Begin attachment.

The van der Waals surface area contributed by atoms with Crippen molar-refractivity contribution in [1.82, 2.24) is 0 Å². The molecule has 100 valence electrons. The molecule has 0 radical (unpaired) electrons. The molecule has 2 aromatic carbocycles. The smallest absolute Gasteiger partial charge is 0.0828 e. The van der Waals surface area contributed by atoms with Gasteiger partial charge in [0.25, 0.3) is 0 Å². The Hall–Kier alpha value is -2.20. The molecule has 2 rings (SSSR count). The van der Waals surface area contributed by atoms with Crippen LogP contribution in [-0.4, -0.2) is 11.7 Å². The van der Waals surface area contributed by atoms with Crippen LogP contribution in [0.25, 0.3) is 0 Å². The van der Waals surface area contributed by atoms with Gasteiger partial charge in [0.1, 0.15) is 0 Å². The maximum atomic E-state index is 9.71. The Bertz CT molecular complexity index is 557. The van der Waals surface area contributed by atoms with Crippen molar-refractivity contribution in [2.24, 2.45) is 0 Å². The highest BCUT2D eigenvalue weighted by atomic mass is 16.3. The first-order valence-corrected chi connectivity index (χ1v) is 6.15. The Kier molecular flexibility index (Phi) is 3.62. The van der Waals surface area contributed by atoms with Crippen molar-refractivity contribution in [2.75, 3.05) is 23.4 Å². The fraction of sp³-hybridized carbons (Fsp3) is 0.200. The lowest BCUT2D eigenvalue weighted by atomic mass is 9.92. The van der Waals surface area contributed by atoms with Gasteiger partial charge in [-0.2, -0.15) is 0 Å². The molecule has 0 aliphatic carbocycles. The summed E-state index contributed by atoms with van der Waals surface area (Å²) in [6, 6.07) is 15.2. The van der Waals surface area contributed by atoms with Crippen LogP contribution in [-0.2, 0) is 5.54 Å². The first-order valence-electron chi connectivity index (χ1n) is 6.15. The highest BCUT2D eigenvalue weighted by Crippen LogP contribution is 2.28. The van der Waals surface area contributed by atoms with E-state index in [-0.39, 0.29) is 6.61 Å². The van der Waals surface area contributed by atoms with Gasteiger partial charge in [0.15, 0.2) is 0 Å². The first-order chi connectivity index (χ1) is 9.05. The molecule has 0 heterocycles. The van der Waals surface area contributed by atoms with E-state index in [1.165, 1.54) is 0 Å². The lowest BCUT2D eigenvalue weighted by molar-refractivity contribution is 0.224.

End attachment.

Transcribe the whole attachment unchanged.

The van der Waals surface area contributed by atoms with Crippen molar-refractivity contribution in [1.82, 2.24) is 0 Å². The molecule has 100 valence electrons. The molecule has 0 radical (unpaired) electrons. The molecule has 2 aromatic carbocycles. The smallest absolute Gasteiger partial charge is 0.0828 e. The van der Waals surface area contributed by atoms with Gasteiger partial charge in [0.25, 0.3) is 0 Å². The Hall–Kier alpha value is -2.20. The molecule has 2 rings (SSSR count). The van der Waals surface area contributed by atoms with Crippen LogP contribution in [-0.4, -0.2) is 11.7 Å². The van der Waals surface area contributed by atoms with Crippen LogP contribution in [0.25, 0.3) is 0 Å². The van der Waals surface area contributed by atoms with Gasteiger partial charge in [0.1, 0.15) is 0 Å². The maximum atomic E-state index is 9.71. The Bertz CT molecular complexity index is 557. The van der Waals surface area contributed by atoms with Crippen molar-refractivity contribution in [2.24, 2.45) is 0 Å². The highest BCUT2D eigenvalue weighted by atomic mass is 16.3. The first-order valence-corrected chi connectivity index (χ1v) is 6.15. The Kier molecular flexibility index (Phi) is 3.62. The van der Waals surface area contributed by atoms with Crippen molar-refractivity contribution in [2.75, 3.05) is 23.4 Å². The fraction of sp³-hybridized carbons (Fsp3) is 0.200. The lowest BCUT2D eigenvalue weighted by atomic mass is 9.92. The van der Waals surface area contributed by atoms with Gasteiger partial charge in [-0.2, -0.15) is 0 Å². The molecule has 0 aliphatic carbocycles. The summed E-state index contributed by atoms with van der Waals surface area (Å²) in [6, 6.07) is 15.2. The van der Waals surface area contributed by atoms with Crippen LogP contribution in [-0.2, 0) is 5.54 Å². The first-order valence-electron chi connectivity index (χ1n) is 6.15. The highest BCUT2D eigenvalue weighted by Crippen LogP contribution is 2.28. The van der Waals surface area contributed by atoms with E-state index in [-0.39, 0.29) is 6.61 Å². The van der Waals surface area contributed by atoms with Gasteiger partial charge in [0.15, 0.2) is 0 Å². The first-order chi connectivity index (χ1) is 9.05. The molecule has 0 heterocycles. The van der Waals surface area contributed by atoms with E-state index in [1.165, 1.54) is 0 Å². The lowest BCUT2D eigenvalue weighted by molar-refractivity contribution is 0.224.